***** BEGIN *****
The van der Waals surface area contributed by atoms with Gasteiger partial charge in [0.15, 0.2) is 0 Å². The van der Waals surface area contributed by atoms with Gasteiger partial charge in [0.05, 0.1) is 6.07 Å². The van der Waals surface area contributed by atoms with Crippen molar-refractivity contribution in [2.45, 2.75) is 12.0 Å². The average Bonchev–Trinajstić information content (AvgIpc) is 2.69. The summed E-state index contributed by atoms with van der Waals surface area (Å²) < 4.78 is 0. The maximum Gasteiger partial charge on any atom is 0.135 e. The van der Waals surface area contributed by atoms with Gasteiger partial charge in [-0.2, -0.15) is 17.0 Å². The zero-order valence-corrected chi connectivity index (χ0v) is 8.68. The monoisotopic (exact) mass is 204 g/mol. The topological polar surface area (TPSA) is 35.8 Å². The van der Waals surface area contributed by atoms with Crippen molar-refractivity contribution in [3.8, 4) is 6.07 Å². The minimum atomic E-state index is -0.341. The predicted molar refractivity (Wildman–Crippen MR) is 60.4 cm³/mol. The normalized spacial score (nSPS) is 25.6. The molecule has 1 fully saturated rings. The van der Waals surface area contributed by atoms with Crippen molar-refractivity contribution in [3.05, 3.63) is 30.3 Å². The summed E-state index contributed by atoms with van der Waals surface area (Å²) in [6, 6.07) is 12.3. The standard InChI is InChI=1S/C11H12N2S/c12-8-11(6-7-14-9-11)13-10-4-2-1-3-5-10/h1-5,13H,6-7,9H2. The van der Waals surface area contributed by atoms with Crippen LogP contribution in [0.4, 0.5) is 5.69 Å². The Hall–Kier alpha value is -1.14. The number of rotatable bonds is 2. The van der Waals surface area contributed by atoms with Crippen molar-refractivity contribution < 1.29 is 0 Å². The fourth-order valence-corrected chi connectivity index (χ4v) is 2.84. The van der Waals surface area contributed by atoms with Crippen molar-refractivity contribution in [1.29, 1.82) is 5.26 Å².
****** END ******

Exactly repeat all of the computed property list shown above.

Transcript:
The van der Waals surface area contributed by atoms with Gasteiger partial charge in [0.15, 0.2) is 0 Å². The van der Waals surface area contributed by atoms with Gasteiger partial charge in [0.05, 0.1) is 6.07 Å². The van der Waals surface area contributed by atoms with Crippen molar-refractivity contribution in [2.45, 2.75) is 12.0 Å². The average Bonchev–Trinajstić information content (AvgIpc) is 2.69. The summed E-state index contributed by atoms with van der Waals surface area (Å²) < 4.78 is 0. The maximum Gasteiger partial charge on any atom is 0.135 e. The van der Waals surface area contributed by atoms with Gasteiger partial charge in [-0.2, -0.15) is 17.0 Å². The zero-order valence-corrected chi connectivity index (χ0v) is 8.68. The monoisotopic (exact) mass is 204 g/mol. The topological polar surface area (TPSA) is 35.8 Å². The van der Waals surface area contributed by atoms with Crippen molar-refractivity contribution in [3.8, 4) is 6.07 Å². The minimum atomic E-state index is -0.341. The predicted molar refractivity (Wildman–Crippen MR) is 60.4 cm³/mol. The normalized spacial score (nSPS) is 25.6. The molecule has 1 fully saturated rings. The van der Waals surface area contributed by atoms with Crippen molar-refractivity contribution in [3.05, 3.63) is 30.3 Å². The summed E-state index contributed by atoms with van der Waals surface area (Å²) in [6, 6.07) is 12.3. The standard InChI is InChI=1S/C11H12N2S/c12-8-11(6-7-14-9-11)13-10-4-2-1-3-5-10/h1-5,13H,6-7,9H2. The van der Waals surface area contributed by atoms with Crippen LogP contribution in [0.4, 0.5) is 5.69 Å². The Hall–Kier alpha value is -1.14. The number of rotatable bonds is 2. The van der Waals surface area contributed by atoms with Crippen molar-refractivity contribution < 1.29 is 0 Å². The fourth-order valence-corrected chi connectivity index (χ4v) is 2.84. The van der Waals surface area contributed by atoms with Crippen molar-refractivity contribution in [1.29, 1.82) is 5.26 Å².